Almost a year after the Department of Defense created a hub for artificial intelligence, the agency is emphasizing the need for the Pentagon to collaborate with industry to be successful.

“This line of effort comes from a place of humility,” said Mark Beall, chief of strategic engagement and policy at the Pentagon’s Joint Artificial Intelligence Center. Beall spoke at the AI World Government Conference in Washington June 26. “AI is not necessarily of core prominence in our organization, so, as a result, we need to begin to look externally to industry to teach us how to use this technology and use it responsibly.”

Pentagon leaders created the JAIC in June 2018 to assist with the development of AI capabilities to use across the department. However, Beall said Defense Department officials may have underestimated their starting point.

“Some people may say, ‘well, why did the DoD start with AI strategy?’” Beall said. “Why didn’t it start with a data strategy? I think the answer to me is it’s very clear that data is not sexy. It’s simple and not sexy, so how do we create a burning platform under which we can rally the department to undergo the types of changes that it needs to go in the 21st century? So we decided to have an AI strategy.”

Now, Beall said the department needs to treat data as a strategic asset, which he describes as a cultural change in the department.

“In this rush to adopt AI, obviously as you guys know, it’s not just AI," Beall said. "There’s this cultural change that has to happen and I think that kind of revolves in the first instance around the way we treat our data.”

To help with that, leaders at the JAIC have learned it is necessary for the JAIC to work with industry partners and international allies.

“Reaching out to industry the entire time and asking them what do you suggest," Roberts said. "What do you propose. You give us an example of a work statement in a way that you think this is going to work.”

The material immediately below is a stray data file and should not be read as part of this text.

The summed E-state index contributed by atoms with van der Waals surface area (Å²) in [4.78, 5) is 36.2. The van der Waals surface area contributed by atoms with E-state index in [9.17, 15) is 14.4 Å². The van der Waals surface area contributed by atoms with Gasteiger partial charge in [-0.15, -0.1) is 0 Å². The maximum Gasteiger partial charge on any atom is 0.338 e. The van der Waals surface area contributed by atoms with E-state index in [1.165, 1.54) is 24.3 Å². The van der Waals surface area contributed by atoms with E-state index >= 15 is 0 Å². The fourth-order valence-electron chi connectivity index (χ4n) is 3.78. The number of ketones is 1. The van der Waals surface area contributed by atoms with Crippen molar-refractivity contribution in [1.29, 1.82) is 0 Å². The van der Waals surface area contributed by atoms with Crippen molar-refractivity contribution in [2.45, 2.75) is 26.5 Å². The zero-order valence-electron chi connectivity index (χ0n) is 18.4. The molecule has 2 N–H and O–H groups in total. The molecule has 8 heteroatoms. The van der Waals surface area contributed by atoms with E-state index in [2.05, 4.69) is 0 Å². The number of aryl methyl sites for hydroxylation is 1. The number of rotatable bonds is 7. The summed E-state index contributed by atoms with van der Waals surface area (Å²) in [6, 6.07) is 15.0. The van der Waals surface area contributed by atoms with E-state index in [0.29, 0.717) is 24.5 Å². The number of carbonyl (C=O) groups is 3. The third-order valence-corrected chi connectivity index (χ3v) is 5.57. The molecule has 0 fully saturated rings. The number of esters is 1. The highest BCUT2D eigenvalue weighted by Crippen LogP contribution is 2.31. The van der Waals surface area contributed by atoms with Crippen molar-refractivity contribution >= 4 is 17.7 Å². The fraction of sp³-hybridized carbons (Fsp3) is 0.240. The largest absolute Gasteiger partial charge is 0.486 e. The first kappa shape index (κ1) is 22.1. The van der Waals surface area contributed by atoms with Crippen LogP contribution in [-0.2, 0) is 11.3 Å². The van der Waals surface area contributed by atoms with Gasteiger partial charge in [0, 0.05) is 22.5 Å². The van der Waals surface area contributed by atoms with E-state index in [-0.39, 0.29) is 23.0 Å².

However, Roberts also stressed that industry acquisitions need to be done quickly.

“I think there’s a misconception out there...the perception is that we need to change the rules, I think in big part, there are a lot of rules available for us to get things fast on contract...I think that the change needs to come in the way that we actually teach ourselves how to use those tools,” Roberts said.

Maj. Daniel Tadross, who works with predictive maintenance at the JAIC, said at the conference, the agency needs to narrow its focus when looking to integrate AI solutions.

“With the line of effort that I’m most familiar, predictive maintenance, we started off looking at the aviation maintenance ecosystem of the department of defense, which is just enormous and entirely too complex for any kind of artificial intelligence to really make a difference in any way," Tadross said.

Tadross said to create effective solutions, they have to scale their focus to one part of the equation.

“No broad sweeping application of technology is going to make an effect on anything that we are doing, just as a result of the ecosystem being ingrained and the results of policies that are already set in place," Tadross said.

Ultimately, leaders said the investment in AI will give forces a competitive advantage.

“We have the best trained, best educated force on the planet and in order to enable that competitive advantage, we’re not looking to replace them, we’re looking to enable them,” Tadross said.